Both the cemetery and the gates to the “town” are locked at dusk. The hours for Grafton are “dawn to dusk” and it’s under 24-hour surveillance. This is made immediately and abundantly clear by a large sign strapped to a gate, visible literally as soon as you pull up. You won’t find an actual address to Grafton online; however, when we put it into my GPS after leaving Zion National Park (Zion National Park.), it quickly popped up. The GPS lists the address simply as “Grafton, Rockville, UT”, but it will take you there, and that’s all that matters 🤷🏻♀️. It lies just 15 – 20 minutes outside the west gates of Zion and is a quick and easy drive. It sits about 3.5 miles off the highway, with the first mile of the road paved and “normal”. However, the last 2.5 miles are all dirt, and it’s a very bumpy, and at times, rough, ride. It’s not something I’d recommend doing in a small or low vehicle, nor when it’s raining or has rained.
We started our journey to Grafton around 5:45pm, which offered plenty of light, and meant fewer people. There was only one other car there, a family, and we pretty much had the place to ourselves. An awesome thing about Grafton is you can walk into and explore the inside of the homes and buildings, as well as walk amongst the graves at the cemetery. The only building you cannot go inside is the schoolhouse. You can enter the two-story Alfonzo H. Russell home and even walk upstairs. It is by far the largest and most “opulent” home, with multiple rooms, two fireplaces, a walk-in cellar, and an upstairs.
A unique thing about this home is the trap door in the living room, which would’ve been used to hide from Native Americans or other Wild West pioneers looking to start trouble. My friend pointed it out and was pretty certain that was what it was, but it was confirmed when we found the basement door and saw the preserved steps going down into the cellar. There were also holes in the cellar walls, which would’ve been used to point rifles for self-defense.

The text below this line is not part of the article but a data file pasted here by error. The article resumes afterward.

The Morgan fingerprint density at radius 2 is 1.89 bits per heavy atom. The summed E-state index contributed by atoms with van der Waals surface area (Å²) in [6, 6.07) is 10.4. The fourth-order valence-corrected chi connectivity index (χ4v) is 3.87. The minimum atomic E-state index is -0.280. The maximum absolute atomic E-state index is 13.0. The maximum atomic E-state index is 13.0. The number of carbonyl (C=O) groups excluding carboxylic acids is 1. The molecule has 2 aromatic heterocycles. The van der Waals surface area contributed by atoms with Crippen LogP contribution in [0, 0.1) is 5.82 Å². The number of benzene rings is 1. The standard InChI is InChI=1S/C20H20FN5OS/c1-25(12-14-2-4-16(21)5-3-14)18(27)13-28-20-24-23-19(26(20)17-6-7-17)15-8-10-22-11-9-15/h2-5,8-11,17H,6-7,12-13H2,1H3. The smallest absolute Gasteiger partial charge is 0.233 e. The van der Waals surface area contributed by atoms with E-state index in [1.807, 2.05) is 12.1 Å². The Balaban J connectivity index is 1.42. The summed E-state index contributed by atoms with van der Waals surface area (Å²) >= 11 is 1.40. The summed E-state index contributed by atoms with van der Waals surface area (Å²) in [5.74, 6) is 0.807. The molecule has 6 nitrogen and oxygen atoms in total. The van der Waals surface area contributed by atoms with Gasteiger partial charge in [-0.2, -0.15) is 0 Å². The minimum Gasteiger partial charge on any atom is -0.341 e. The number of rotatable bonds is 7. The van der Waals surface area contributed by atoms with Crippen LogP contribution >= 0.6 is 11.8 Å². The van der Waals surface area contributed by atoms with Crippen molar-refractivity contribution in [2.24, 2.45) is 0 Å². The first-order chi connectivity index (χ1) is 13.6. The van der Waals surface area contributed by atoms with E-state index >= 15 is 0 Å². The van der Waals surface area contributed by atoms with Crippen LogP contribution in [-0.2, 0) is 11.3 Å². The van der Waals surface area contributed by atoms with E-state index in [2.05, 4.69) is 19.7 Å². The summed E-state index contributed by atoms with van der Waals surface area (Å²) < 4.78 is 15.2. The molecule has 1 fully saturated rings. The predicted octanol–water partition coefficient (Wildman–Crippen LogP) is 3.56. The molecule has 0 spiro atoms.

Another home that’s fun to explore is the Louise Marie Russell home, which sits right “across the street” from the Alfonzo H. Russell home. Oddly enough, Alfonzo and Louise Marie were married, and Alfonzo built this home for his wife between 1873 and 1879. Why she needed her own home 50 feet away from the large home she shared with her husband, your guess is as good as mine. It is much smaller, and much more ragged looking, than the big home. Upon walking in, I immediately noticed how short the ceiling was, standing a mere few inches above my head (I’m 5’8”). Also, quick fun fact about Louise Marie: she owned one of the first weaving looms in Grafton 💁🏻♀️.
So, why did they all leave? Well for starters, Grafton sits in a desert, in an isolated area prone to floods. They continually lost their fields and harvests, usually being forced to survive on bare subsistence. After the Hurricane Canal was completed in 1906, many Grafton residents packed up and moved approximately 35 minutes west to Hurricane, Utah. Eventually there was an insufficient amount of children to justify a school, and the town still lacked clean water for cooking and electricity, both of which had become standard in other larger communities. This prompted all residents to leave, with the last one finally throwing in the towel in 1945.
Overall, Grafton is well worth a visit. If you’re ever visiting Zion National Park (blog on that coming up!), I strongly suggest making the time to check out this wonderfully preserved piece of American Wild West history. It’s about an hour’s long outing, at best, and only about a 15 to 20-minute drive from Springdale, right outside the park’s west gate. If you are interested in experiencing an authentic ghost town and immersing yourself in a small slice of American history, Grafton, Utah is the place for that!